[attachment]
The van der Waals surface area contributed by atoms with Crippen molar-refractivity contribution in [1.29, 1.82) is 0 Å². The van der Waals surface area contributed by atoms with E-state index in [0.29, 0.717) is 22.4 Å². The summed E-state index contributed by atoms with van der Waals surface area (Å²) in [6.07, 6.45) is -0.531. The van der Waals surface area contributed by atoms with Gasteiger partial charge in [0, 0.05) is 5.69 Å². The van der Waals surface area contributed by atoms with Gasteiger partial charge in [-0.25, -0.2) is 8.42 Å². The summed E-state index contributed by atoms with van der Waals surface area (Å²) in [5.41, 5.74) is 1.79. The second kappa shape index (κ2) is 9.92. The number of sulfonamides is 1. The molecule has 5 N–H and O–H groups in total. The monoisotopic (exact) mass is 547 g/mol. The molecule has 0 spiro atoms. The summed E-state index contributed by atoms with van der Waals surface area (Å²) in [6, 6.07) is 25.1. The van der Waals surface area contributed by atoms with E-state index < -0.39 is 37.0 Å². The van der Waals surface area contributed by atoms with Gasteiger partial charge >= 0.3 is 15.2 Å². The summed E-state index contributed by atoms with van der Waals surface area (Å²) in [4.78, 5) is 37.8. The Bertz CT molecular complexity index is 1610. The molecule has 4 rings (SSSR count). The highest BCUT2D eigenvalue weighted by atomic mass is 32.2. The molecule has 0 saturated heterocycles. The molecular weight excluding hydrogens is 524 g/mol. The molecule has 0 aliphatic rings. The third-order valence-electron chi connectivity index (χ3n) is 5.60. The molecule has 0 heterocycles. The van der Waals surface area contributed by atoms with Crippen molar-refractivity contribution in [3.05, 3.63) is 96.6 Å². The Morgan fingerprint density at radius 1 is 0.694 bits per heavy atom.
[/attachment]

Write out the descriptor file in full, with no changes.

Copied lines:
The van der Waals surface area contributed by atoms with Crippen molar-refractivity contribution in [1.29, 1.82) is 0 Å². The van der Waals surface area contributed by atoms with E-state index in [0.29, 0.717) is 22.4 Å². The summed E-state index contributed by atoms with van der Waals surface area (Å²) in [6.07, 6.45) is -0.531. The van der Waals surface area contributed by atoms with Gasteiger partial charge in [0, 0.05) is 5.69 Å². The van der Waals surface area contributed by atoms with Gasteiger partial charge in [-0.25, -0.2) is 8.42 Å². The summed E-state index contributed by atoms with van der Waals surface area (Å²) in [5.41, 5.74) is 1.79. The second kappa shape index (κ2) is 9.92. The number of sulfonamides is 1. The molecule has 5 N–H and O–H groups in total. The monoisotopic (exact) mass is 547 g/mol. The molecule has 0 spiro atoms. The summed E-state index contributed by atoms with van der Waals surface area (Å²) in [6, 6.07) is 25.1. The van der Waals surface area contributed by atoms with E-state index < -0.39 is 37.0 Å². The van der Waals surface area contributed by atoms with Gasteiger partial charge >= 0.3 is 15.2 Å². The summed E-state index contributed by atoms with van der Waals surface area (Å²) in [4.78, 5) is 37.8. The Bertz CT molecular complexity index is 1610. The molecule has 4 rings (SSSR count). The highest BCUT2D eigenvalue weighted by atomic mass is 32.2. The molecule has 0 saturated heterocycles. The molecular weight excluding hydrogens is 524 g/mol. The molecule has 0 aliphatic rings. The third-order valence-electron chi connectivity index (χ3n) is 5.60. The molecule has 0 heterocycles. The van der Waals surface area contributed by atoms with Crippen molar-refractivity contribution in [3.05, 3.63) is 96.6 Å². The Morgan fingerprint density at radius 1 is 0.694 bits per heavy atom.